Writing is writing, right?
I should be writing my novel. NaNoWrimo is over halfway through and, though I am making fairly steady (if slow) progress, I'm not as far along as I'd like to be. Instead, I am going to procrastinate for a while by reflecting on today's pep talk, courtesy of Lev Grossman.
Like any aspiring author, especially one who writes for a young adult audience, I am angsty and filled with self-doubt. Will I ever finish even one of the partially finished drafts that are piling up around me?
Lev says, "It astounds me every time, but the books get done. How? It's not about having some triumphant breakthrough moment. Being a novelist is a matter of keeping at it, day after day, just putting words after other words. It's a war of inches, where the hardest part is keeping your nerve. The number one reason why people who want to write novels don't is that they lose their nerve and quit."
Wow, it's like he just popped his head into my cluttered living room and prodded me with a stick to quit procrastinating and WRITE.
And then he goes on to say, "To write a novel is to come in contact with raw, primal feelings, hopes and longings and psychic wounds, and try to make a big public word-sculpture out of them, and that is a crazy hard thing to do. When you look at other people's published novels, they seem gleaming and perfect, like the authors knew what they wanted to do from the start and just did it. But trust me: they didn't know."
They didn't know? Are you sure, Lev? because I've spent years listening to teachers analyze texts for symbolism and theme and all that literary stuff. That authors don't have everything figured out from the start is exciting and frightening in equal measure. Do you mean that I still get to write if I have no clear idea of how it's all going to play out? Oh shit, does that mean I can't use being clueless as an excuse not to write?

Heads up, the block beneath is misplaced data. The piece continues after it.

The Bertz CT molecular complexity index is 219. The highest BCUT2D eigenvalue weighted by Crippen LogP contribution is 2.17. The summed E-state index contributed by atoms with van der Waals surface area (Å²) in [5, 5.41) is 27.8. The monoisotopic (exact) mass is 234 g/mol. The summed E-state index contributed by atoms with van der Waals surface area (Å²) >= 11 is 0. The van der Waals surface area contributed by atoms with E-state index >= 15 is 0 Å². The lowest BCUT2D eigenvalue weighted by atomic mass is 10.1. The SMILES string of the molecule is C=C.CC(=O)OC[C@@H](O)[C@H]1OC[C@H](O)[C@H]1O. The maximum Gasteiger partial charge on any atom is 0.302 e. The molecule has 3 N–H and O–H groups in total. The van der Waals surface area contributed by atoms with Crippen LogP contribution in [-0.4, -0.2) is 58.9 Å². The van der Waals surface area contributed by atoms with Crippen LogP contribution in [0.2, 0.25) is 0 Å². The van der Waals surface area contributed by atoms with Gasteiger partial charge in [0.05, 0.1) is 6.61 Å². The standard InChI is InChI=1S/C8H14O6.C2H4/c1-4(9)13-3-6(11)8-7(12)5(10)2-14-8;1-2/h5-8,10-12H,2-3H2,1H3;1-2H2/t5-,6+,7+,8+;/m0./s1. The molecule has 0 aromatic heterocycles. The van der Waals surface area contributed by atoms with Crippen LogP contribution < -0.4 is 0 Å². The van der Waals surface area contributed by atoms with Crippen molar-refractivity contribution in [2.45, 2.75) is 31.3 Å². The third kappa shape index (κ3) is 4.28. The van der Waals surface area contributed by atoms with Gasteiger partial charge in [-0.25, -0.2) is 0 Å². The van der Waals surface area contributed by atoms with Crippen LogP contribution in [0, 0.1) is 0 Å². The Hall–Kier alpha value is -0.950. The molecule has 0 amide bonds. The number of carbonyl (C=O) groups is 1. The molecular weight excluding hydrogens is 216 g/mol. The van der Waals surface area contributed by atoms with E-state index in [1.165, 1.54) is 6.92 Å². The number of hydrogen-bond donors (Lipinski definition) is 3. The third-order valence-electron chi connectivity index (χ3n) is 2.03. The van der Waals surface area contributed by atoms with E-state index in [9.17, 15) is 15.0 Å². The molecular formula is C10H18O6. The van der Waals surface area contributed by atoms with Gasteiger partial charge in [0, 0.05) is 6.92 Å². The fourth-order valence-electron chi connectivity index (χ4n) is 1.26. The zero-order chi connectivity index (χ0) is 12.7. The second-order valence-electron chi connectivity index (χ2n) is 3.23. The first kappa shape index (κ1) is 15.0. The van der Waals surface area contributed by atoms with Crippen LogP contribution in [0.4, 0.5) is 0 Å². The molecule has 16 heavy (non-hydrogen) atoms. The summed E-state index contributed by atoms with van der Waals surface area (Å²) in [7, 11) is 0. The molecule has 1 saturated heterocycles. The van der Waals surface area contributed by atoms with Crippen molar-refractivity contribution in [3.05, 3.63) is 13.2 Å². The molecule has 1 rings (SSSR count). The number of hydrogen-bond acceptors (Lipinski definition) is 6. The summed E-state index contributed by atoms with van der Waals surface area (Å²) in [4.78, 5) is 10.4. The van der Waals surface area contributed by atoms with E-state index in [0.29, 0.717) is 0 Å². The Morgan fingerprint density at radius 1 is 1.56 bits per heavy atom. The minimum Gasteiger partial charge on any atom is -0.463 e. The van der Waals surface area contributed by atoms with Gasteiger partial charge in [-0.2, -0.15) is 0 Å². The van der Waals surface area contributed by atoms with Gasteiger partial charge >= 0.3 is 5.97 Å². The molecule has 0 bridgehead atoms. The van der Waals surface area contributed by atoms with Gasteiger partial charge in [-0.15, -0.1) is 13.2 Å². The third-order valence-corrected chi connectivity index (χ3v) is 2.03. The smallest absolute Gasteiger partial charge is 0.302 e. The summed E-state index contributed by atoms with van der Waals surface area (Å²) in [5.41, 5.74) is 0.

Reading this pep talk reminded me of the first time I tried to highlight the important ideas in a college textbook. I highlighted entire pages, which really wasn't all that helpful, except that it made my book look pretty. That said, here's the best part of this pep talk:
"What you're feeling is not only normal: it's a good sign. A writer--someone once said--is a person for whom writing is difficult. That resistance you're feeling is proof that you're digging deep. To write a novel is to lose your way and find it over, and over, and over again."
Talk about deep. Oh, wait a minute. Did I say that was the best part? I highlighted even more:
"A lousy draft proves nothing. Rough drafts are rough--everybody's are. Being a writer isn't like being a musician. You don't have to get it right every day. The wonderful thing about being a writer is, you only have to get it right once. That's all anyone will ever see. The only bad draft is the one that doesn't get finished."
Oh, SNAP. You get me, Lev. Truly.
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